This lack of knowledge makes it difficult for governments and communities to create adaptation plans. “There is no real planning for climate change impacts at the territorial level. Consequently, current development is based on a stable climate and may be unsustainable in the face of climate change,” Ford explains. “For instance, infrastructure may be built on land that is vulnerable to rising sea levels or melting permafrost.”

Daniel T’seleie, a climate change planner for Ecology North, agrees that this lack of information poses immediate dangers. “There are no readily available regional predictions of climate change’s [effects that] different parts of the Northwest Territories may experience over the coming decades,” he explains. “We don’t really know exactly what we’re planning for…. We can’t assess risk if we don’t know the likelihood and frequency of a climate-related event.”

Subsistence hunters may be among the most threatened by climate change, but Ford stresses the importance of their knowledge of the land. “Traditional environmental knowledge (TEK) is a highly adaptive form of knowledge. It includes a body of skills – how to survive in the Arctic, how to anticipate hazards, how to build a snow shelter, how to tell if the ice is safe,” says T’seleie.

“Traditionally, people lived sustainable lives on the land. I think sustainable communities are a key element of adaptation, and we need to utilize TEK when we strive to achieve this goal.”

T’seleie adds that climate change has already started to affect Inuit means of transportation by shortening the season during which ice can safely be traversed, and by unpredictably altering water levels on barge routes. “Shipping prices will likely climb in the future as we rely more on air transport. Any action [that] isolated communities can take to produce food, goods, and energy locally is an adaptive strategy. So, promoting hunting and gardening can be considered adaptation as shipping prices climb. But local production is also a mitigative strategy. And, of course, if we want to hunt effectively we need TEK. So in many cases adaptation, mitigation, and TEK go hand-in-hand.”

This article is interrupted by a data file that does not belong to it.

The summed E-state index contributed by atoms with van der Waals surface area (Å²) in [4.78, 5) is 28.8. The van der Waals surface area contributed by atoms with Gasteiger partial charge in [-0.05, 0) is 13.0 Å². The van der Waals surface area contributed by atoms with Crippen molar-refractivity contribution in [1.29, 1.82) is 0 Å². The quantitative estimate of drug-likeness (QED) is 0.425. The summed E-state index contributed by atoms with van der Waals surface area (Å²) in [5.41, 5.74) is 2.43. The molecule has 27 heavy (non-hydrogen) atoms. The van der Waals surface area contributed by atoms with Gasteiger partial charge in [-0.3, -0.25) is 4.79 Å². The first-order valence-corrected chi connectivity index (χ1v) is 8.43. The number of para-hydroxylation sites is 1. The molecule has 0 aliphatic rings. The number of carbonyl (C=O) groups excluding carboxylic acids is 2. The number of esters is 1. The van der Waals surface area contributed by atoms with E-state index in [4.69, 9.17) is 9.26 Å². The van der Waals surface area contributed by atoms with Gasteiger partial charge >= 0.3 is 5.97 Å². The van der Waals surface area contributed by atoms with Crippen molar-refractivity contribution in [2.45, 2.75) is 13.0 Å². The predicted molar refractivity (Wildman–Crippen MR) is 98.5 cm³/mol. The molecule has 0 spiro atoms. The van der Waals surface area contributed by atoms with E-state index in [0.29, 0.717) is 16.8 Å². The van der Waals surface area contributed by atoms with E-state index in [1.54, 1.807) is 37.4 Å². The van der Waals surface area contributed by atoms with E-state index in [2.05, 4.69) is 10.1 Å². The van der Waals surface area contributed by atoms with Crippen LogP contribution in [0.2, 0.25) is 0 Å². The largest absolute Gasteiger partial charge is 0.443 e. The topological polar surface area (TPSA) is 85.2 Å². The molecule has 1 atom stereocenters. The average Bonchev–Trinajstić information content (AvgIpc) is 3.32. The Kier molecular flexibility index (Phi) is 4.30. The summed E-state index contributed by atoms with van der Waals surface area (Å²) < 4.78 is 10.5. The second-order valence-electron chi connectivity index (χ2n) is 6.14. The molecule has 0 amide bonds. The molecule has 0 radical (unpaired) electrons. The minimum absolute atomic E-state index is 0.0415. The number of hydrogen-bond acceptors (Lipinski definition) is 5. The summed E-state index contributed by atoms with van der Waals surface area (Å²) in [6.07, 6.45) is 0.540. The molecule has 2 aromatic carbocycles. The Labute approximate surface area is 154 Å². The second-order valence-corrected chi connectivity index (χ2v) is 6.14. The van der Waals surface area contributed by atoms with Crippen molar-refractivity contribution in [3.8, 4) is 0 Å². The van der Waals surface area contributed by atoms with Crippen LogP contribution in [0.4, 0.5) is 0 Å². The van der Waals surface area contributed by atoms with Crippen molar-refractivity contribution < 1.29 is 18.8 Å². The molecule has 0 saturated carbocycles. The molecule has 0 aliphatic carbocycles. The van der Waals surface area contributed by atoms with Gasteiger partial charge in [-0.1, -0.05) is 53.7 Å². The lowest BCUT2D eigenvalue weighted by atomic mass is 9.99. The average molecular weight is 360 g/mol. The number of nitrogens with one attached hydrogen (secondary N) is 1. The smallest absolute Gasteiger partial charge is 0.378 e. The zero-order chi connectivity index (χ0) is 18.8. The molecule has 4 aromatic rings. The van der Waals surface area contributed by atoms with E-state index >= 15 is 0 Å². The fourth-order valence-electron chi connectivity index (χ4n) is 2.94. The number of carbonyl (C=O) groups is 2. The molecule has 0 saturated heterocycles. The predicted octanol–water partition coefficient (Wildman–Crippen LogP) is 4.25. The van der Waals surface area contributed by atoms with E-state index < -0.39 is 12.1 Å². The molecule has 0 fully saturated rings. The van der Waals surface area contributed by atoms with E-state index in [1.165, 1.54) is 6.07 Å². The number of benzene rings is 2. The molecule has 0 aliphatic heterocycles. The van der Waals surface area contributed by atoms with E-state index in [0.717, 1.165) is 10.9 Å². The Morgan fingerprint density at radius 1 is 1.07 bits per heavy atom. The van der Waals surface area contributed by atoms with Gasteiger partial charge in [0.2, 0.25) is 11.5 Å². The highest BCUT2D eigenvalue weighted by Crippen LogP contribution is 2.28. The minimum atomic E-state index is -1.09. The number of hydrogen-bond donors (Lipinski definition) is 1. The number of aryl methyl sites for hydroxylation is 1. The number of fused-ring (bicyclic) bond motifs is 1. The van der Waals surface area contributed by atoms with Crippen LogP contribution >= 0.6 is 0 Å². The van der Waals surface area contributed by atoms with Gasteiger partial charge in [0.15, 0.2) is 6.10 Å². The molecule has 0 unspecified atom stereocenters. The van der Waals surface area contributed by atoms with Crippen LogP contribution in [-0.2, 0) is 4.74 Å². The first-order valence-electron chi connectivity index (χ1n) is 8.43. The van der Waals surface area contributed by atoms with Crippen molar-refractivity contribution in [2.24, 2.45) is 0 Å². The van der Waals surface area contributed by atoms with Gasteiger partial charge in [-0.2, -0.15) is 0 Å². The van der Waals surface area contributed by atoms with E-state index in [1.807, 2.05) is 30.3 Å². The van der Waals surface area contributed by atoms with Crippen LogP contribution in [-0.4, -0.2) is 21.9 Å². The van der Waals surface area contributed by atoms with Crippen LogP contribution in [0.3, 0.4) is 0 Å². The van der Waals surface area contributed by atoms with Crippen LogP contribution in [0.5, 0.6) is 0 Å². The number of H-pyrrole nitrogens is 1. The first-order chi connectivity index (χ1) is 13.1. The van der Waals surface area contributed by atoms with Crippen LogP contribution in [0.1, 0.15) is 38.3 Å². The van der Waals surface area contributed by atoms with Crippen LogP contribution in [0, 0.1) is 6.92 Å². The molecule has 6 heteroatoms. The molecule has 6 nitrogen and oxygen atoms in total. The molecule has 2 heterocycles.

The adaptability of the Inuit gives Ford hope that the adaptation gap can be bridged. “Inuit are not passive in the face of changing conditions. The subsistence hunting sector is learning how to modify their activities to ensure continued safe and successful hunting. This has always underpinned Inuit survival in the harsh and unforgiving Arctic.”

Young people, though, are not always as knowledgeable about the land, especially when economic circumstances attract them to Canada’s southern urban centres. “A lot of this knowledge and skill is not being passed on or developed among younger generations,” explains Ford. “Not only is this cultural loss, but it will also affect the ability of Inuit to adapt to climate change.”

Grey agrees that there needs to be more education about climate change among Inuit communities, but also believes that southern Canadians need to be less apathetic about the fate of northern communities. As part of the Arctic Team for the Canadian Youth Delegation to Copenhagen, she will be making sure that Canadian negotiators hear the concerns of people from Nunavik.

Ford’s research offers insight into opportunities to reduce Inuit vulnerability to climate change and increase adaptive capacity.

“Solutions are relatively simple and can be implemented within existing programs, [for example, by] developing land training programs to complement more formal schooling. That’s the beauty of many adaptations – we don’t need lengthy complex negotiations to develop policy response, we just need to do things better today.

“Compared to previous meetings of the Conference of the Parties where it was all about mitigation, adaptation is clearly on the agenda for Copenhagen. Adaptation is creeping up the agenda because it has to: we are now experiencing the effects of climate change.”

You can learn more about Ford’s research at arctic-north.com/JamesPersonalWebsite/.